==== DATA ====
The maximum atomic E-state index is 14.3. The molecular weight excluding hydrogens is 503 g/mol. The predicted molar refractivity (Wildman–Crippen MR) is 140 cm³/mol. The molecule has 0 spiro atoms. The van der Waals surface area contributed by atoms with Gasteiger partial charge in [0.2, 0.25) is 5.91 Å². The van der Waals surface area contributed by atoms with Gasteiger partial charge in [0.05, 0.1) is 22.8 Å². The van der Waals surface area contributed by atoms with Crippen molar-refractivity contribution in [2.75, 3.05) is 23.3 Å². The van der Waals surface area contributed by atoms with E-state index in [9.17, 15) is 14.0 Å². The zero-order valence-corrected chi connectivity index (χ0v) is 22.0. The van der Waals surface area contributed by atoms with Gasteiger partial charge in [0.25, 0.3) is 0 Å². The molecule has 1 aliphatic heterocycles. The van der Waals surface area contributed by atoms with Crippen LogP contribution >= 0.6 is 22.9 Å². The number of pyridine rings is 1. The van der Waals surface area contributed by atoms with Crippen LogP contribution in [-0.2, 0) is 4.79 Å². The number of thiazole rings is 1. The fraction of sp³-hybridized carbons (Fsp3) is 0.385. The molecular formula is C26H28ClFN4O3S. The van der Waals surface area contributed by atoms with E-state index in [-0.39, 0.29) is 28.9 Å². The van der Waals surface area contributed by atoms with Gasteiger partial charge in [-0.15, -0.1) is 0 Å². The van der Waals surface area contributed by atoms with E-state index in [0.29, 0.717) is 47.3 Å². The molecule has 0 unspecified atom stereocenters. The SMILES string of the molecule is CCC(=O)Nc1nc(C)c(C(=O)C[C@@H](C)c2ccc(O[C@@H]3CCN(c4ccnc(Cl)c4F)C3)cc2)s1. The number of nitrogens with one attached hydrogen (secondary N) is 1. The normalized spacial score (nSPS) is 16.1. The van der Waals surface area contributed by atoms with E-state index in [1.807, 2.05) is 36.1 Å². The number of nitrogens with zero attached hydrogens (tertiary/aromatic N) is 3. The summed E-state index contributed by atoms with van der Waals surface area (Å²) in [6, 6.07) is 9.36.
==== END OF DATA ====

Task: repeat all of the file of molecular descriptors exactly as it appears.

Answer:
The maximum atomic E-state index is 14.3. The molecular weight excluding hydrogens is 503 g/mol. The predicted molar refractivity (Wildman–Crippen MR) is 140 cm³/mol. The molecule has 0 spiro atoms. The van der Waals surface area contributed by atoms with Gasteiger partial charge in [0.2, 0.25) is 5.91 Å². The van der Waals surface area contributed by atoms with Gasteiger partial charge in [0.05, 0.1) is 22.8 Å². The van der Waals surface area contributed by atoms with Crippen molar-refractivity contribution in [2.75, 3.05) is 23.3 Å². The van der Waals surface area contributed by atoms with E-state index in [9.17, 15) is 14.0 Å². The zero-order valence-corrected chi connectivity index (χ0v) is 22.0. The van der Waals surface area contributed by atoms with Gasteiger partial charge in [0.25, 0.3) is 0 Å². The molecule has 1 aliphatic heterocycles. The van der Waals surface area contributed by atoms with Crippen LogP contribution >= 0.6 is 22.9 Å². The number of pyridine rings is 1. The van der Waals surface area contributed by atoms with Crippen LogP contribution in [-0.2, 0) is 4.79 Å². The number of thiazole rings is 1. The fraction of sp³-hybridized carbons (Fsp3) is 0.385. The molecular formula is C26H28ClFN4O3S. The van der Waals surface area contributed by atoms with E-state index in [-0.39, 0.29) is 28.9 Å². The van der Waals surface area contributed by atoms with Gasteiger partial charge in [-0.15, -0.1) is 0 Å². The van der Waals surface area contributed by atoms with E-state index in [0.29, 0.717) is 47.3 Å². The molecule has 0 unspecified atom stereocenters. The SMILES string of the molecule is CCC(=O)Nc1nc(C)c(C(=O)C[C@@H](C)c2ccc(O[C@@H]3CCN(c4ccnc(Cl)c4F)C3)cc2)s1. The number of nitrogens with one attached hydrogen (secondary N) is 1. The normalized spacial score (nSPS) is 16.1. The van der Waals surface area contributed by atoms with E-state index in [1.807, 2.05) is 36.1 Å². The number of nitrogens with zero attached hydrogens (tertiary/aromatic N) is 3. The summed E-state index contributed by atoms with van der Waals surface area (Å²) in [6, 6.07) is 9.36.